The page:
"Is that all you care about?" he asked. Mrs. Archibald picked up a nearby newspaper.

"What do you mean?" his mother asked. Nate looked at her, then slowly shook his head and looked away.

"Never mind." He forgot that his mom was good at reading his mind.

"Of course I care about Blair's death." Mrs. Archibald licked her finger and flipped a page of the paper. "You should too. She was, after all, supposed to be your perfect match. But you let your father and me down." Nate looked a little agitated.

"I care about her death too, mom. You know that." He let his thumb roll over the circle on the ipod as he looked at his playlist. "She just wasn't my future." Blair looked at the red rug on the floor, realizing how much his words hurt her.

"I suppose you were right." Mrs. Archibald sighed. "Unfortunately."

Blair didn't know that much drama went on in the Archibald residence, and frankly she couldn't care anymore. Obviously Nate wasn't as upset as he wanted people to believe. Heartbroken, Blair walked to the door and through it into the hallway. She was tired of being sad. She thought everyone would miss her so much, but it didn't seem that way unless she counted her family.

"Hey, maybe I can go see Serena," Blair suddenly thought. In a matter of milliseconds she was at the Bass-Van Der Woodsen suite in the Palace Hotel. Serena, Lily, and Eric were sitting on the couch watching a movie together. It was a Jim Carrey comedy, but none of the three looked in the mood to laugh. Serena was leaning against her mother, and Eric yawned and looked ready to fall asleep. Blair raised an eyebrow as she wondered where Chuck and Bart were.


Blair hadn't seen him since the early afternoon at the cemetery. She remembered how sad he had looked. Blair ran frantically through a wall, looking for Chuck's room. When she found it, she saw Bart standing outside of a closed bathroom door.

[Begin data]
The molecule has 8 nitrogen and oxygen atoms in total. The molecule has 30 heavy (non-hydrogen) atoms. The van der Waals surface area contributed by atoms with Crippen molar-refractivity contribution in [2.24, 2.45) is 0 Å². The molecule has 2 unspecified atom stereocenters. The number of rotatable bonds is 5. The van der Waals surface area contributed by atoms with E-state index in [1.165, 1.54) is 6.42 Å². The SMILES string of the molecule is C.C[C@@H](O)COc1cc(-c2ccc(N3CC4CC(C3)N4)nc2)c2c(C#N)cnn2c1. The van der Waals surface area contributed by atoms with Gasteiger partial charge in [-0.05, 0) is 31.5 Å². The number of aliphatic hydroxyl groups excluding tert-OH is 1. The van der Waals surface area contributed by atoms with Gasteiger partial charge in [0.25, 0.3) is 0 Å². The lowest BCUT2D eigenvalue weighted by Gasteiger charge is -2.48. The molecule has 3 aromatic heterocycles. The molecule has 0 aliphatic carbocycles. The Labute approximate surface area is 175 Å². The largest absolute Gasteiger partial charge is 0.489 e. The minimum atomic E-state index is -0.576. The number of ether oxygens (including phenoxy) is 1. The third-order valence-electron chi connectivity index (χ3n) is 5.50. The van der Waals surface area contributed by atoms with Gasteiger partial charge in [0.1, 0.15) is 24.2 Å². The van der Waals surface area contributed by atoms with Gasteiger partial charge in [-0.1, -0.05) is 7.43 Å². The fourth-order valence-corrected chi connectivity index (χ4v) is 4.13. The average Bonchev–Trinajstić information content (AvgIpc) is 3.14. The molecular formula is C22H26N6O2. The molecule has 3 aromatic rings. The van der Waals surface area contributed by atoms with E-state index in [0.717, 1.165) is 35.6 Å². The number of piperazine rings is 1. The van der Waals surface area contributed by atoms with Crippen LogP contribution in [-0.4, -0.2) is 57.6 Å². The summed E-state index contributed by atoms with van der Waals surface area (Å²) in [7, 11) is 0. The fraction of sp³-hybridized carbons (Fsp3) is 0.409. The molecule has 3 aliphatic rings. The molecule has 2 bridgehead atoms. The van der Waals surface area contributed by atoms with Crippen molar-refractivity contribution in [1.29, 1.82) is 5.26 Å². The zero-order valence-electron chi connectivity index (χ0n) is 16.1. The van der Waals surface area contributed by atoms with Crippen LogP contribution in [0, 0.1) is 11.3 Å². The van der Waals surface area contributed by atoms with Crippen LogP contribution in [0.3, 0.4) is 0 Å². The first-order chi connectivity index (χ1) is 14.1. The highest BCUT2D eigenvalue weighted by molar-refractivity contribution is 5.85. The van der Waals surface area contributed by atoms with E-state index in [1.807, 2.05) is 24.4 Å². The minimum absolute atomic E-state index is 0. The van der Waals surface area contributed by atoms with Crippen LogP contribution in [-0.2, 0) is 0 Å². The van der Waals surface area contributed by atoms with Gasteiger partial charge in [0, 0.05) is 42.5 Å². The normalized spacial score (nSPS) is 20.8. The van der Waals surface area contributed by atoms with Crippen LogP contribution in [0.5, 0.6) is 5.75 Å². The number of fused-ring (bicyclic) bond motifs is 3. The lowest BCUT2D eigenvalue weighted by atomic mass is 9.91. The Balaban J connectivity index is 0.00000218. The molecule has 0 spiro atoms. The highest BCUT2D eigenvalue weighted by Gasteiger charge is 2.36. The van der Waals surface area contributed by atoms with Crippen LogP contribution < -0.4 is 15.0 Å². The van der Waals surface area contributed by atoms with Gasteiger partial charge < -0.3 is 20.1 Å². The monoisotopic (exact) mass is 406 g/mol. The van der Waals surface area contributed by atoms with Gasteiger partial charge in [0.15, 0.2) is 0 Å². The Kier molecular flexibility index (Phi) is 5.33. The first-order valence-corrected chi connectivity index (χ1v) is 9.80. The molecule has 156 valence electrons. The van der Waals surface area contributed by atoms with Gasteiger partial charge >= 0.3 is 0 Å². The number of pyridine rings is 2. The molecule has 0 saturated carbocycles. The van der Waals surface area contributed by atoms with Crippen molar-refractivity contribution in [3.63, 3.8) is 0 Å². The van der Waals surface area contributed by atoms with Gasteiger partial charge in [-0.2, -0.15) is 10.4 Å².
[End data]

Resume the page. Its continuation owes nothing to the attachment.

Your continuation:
"I just can't believe that you would embarrass me like that in front of all those people, especially Mr. and Mrs. Waldorf," Bart said sternly. The bathroom door suddenly swung open, startling Blair. Chuck stood in the doorway, wearing a white t-shirt and a pair of dark green sweatpants. His dark brown hair was wet and uncombed; she guessed Chuck had just come out of the shower. Blair didn't know Chuck was capable of dressing so casually.

"He looks almost sexy," Blair thought. Images of the night of her seventeenth birthday suddenly flashed in her head like a montage, and she covered her face in her hands to hide an embarrassed and lustful smile that no one could even see. Chuck's dangerous, heart-stopping stare at his father interrupted Blair's thoughts and caused her to drop her hands.

"I couldn't go there," Chuck said gruffly. "Not when half of the room was filled with fakes."

"What in God's name are you talking about?" Bart asked. Chuck laughed sadly.

"You can't tell me that they care about her, father. Those bitches from Constance, Nate…"

"I don't know what happened between you and Nate Archibald, but he was such a good friend to you. Don't call him a fake, and don't call those girls bitches either," Bart said. His tone of voice remained composed even though his grey-blue eyes bulged with annoyance and impatience. Chuck couldn't say the same as he brushed past his father and went for a comb on his dresser.

"I'm so sick of them all." Chuck closed an open drawer loudly, and he literally looked disgusted. "They throw yogurt on her head as she walks into school and he doesn't treat her right for years, and suddenly they're all compassionate and sorrowful?! They're so full of shit!"

"You swear once more and you won't talk for a week," Bart threatened harshly. Chuck exhaled loudly, trying to control his inner rage. His nostrils were flaring and his mouth was formed into a furious grimace. "You can't help the way people are, Charles," Bart added. "Besides, you're not one to criticize. You're not the purest teenager on the Upper East Side yourself, much to my dismay."